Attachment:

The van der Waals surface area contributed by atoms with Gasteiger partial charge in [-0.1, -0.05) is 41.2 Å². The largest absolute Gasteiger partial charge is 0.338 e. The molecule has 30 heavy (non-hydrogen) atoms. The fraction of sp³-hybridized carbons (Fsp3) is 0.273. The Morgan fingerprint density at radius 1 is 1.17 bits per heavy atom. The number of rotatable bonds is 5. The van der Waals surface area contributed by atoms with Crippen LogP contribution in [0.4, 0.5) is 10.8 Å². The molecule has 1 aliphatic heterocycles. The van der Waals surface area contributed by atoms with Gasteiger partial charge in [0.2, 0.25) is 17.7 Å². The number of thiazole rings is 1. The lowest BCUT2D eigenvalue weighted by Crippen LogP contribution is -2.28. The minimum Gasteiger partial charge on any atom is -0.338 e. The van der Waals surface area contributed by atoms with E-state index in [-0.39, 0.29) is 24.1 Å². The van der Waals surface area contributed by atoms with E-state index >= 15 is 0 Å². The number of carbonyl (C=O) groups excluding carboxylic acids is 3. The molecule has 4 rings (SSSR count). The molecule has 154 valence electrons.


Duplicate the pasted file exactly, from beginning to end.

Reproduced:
The van der Waals surface area contributed by atoms with Gasteiger partial charge in [-0.1, -0.05) is 41.2 Å². The largest absolute Gasteiger partial charge is 0.338 e. The molecule has 30 heavy (non-hydrogen) atoms. The fraction of sp³-hybridized carbons (Fsp3) is 0.273. The Morgan fingerprint density at radius 1 is 1.17 bits per heavy atom. The number of rotatable bonds is 5. The van der Waals surface area contributed by atoms with Crippen LogP contribution in [0.4, 0.5) is 10.8 Å². The molecule has 1 aliphatic heterocycles. The van der Waals surface area contributed by atoms with Gasteiger partial charge in [0.2, 0.25) is 17.7 Å². The number of thiazole rings is 1. The lowest BCUT2D eigenvalue weighted by Crippen LogP contribution is -2.28. The minimum Gasteiger partial charge on any atom is -0.338 e. The van der Waals surface area contributed by atoms with E-state index in [-0.39, 0.29) is 24.1 Å². The van der Waals surface area contributed by atoms with E-state index >= 15 is 0 Å². The number of carbonyl (C=O) groups excluding carboxylic acids is 3. The molecule has 4 rings (SSSR count). The molecule has 154 valence electrons.